Terminal interface 140 is used to directly connect one or more terminals 165 to computer system 100. These terminals 165, which may be non-intelligent (i.e., dumb) terminals or fully programmable workstations, are used to allow system administrators and users to communicate with computer system 100. Note, however, that while terminal interface 140 is provided to support communication with one or more terminals 165, computer system 100 does not necessarily require a terminal 165, because all needed interaction with users and other processes may occur via network interface 150.
Network interface 150 is used to connect other computer systems and/or workstations (e.g., 175 in FIG. 1) to computer system 100 across a network 170. The present invention applies equally no matter how computer system 100 may be connected to other computer systems and/or workstations, regardless of whether the network connection 170 is made using present-day analog and/or digital techniques or via some networking mechanism of the future. In addition, many different network protocols can be used to implement a network. These protocols are specialized computer programs that allow computers to communicate across network 170. TCP/IP (Transmission Control Protocol/Internet Protocol) is an example of a suitable network protocol.
At this point, it is important to note that while the present invention has been and will continue to be described in the context of a fully functional computer system, those skilled in the art will appreciate that the present invention is capable of being distributed as a program product in a variety of forms, and that the present invention applies equally regardless of the particular type of signal bearing media used to actually carry out the distribution. Examples of suitable signal bearing media include: recordable type media such as floppy disks (e.g., 195 of FIG. 1) and CD ROM, and transmission type media such as digital and analog communications links.
Referring to FIG. 2, a method 200 is used to create, use and delete a managed object in accordance with the prior art. We assume that the steps of method 200 are performed by a single thread of control in a computer system. First, the managed object must be created. The creation of the managed object spans steps 210 through 240. First, the managed object is instantiated (step 210). Known managed objects typically include a reference count to track the number of active references to the object. When the managed object is instantiated, the reference count is set to a value of zero. A smart pointer is then generated for the newly created managed object (step 220) with a null value. Because a smart pointer, which is an active reference to the managed object, was just created in step 220, the reference count is incremented (step 230). The value of the smart pointer is then set to point to the managed object (step 240). At this point the managed object and an associated active reference have been created, so the object may be accessed as required. Step 250 depicts operations on the managed object, which is a general way of saying that the object may be accessed to perform any suitable operation. If the thread has more operations to perform, the smart pointer does not need to be deleted (step 255=NO), and the thread continues accessing the object. Once the thread has completed all desired operations on the object, the smart pointer is deleted (step 255=YES). The reference count is then decremented (step 260) to reflect that an active reference (i.e., smart pointer) has been deleted in step 255. If the reference count is zero (step 265=YES), there are no more active references to this object (e.g., by other threads), so the managed object is deleted (step 270). If the reference count is not zero (step 265=NO), there are still other threads that hold active references to the object, so the object need not be deleted. If the current thread needs to access the managed object again (step 275=YES), method 200 returns control to step 220 so a new smart pointer can be generated for the managed object. If the current thread does not need to access the managed object again (step 275=NO), the current thread is done, and the deletion of the object is left for another thread when it detects that the reference count goes to zero after decrementing the reference count in step 260.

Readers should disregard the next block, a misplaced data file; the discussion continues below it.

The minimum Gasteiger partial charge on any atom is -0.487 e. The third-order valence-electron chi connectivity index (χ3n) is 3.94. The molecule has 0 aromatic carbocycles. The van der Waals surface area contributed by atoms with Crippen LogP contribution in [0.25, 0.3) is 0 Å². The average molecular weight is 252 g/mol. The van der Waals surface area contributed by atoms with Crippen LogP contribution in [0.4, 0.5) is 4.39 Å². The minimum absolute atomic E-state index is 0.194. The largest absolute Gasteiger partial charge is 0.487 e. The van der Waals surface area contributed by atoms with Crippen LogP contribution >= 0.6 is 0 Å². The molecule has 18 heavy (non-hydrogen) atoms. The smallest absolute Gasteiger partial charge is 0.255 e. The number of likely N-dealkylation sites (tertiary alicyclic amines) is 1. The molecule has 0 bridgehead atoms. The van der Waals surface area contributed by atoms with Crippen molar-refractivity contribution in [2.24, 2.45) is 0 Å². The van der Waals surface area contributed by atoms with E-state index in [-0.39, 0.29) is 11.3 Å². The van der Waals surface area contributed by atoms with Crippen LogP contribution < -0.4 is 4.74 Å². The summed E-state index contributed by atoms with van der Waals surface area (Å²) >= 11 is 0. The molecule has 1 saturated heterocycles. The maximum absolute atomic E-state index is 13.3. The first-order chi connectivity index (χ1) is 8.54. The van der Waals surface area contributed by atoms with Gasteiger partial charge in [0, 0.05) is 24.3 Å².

One problem with method 200 is that circular references between managed objects may prevent the reference count from ever going to zero, so the object will never be deleted. Thus, both objects will remain in memory, causing inefficient use of memory resources. In addition, other enhanced functions are desired, which are provided by a method in accordance with the preferred embodiments, shown in FIGS. 3 and 4.
Referring to FIG. 3, a method 300 for creating, accessing, and deleting a managed object in accordance with the preferred embodiments uses a “handle”, which is a smart passive reference to the managed object. The creation of a managed object in accordance with the preferred embodiment does not require the creation of a smart pointer. First, the managed object is instantiated (step 310). Next, a handle is generated for the managed object (step 320). For method 300, instead of setting the reference count to one when the managed object is created, it is set to zero because there are no active references to the managed object. Unlike as shown in FIG. 3, the ManagedObject is alive even though there are no SmartPointer object instances. The preferred embodiments are therefore more flexible than method 300, since the deletion of the managed object is based on both the reference count and the client's desire to have it deleted.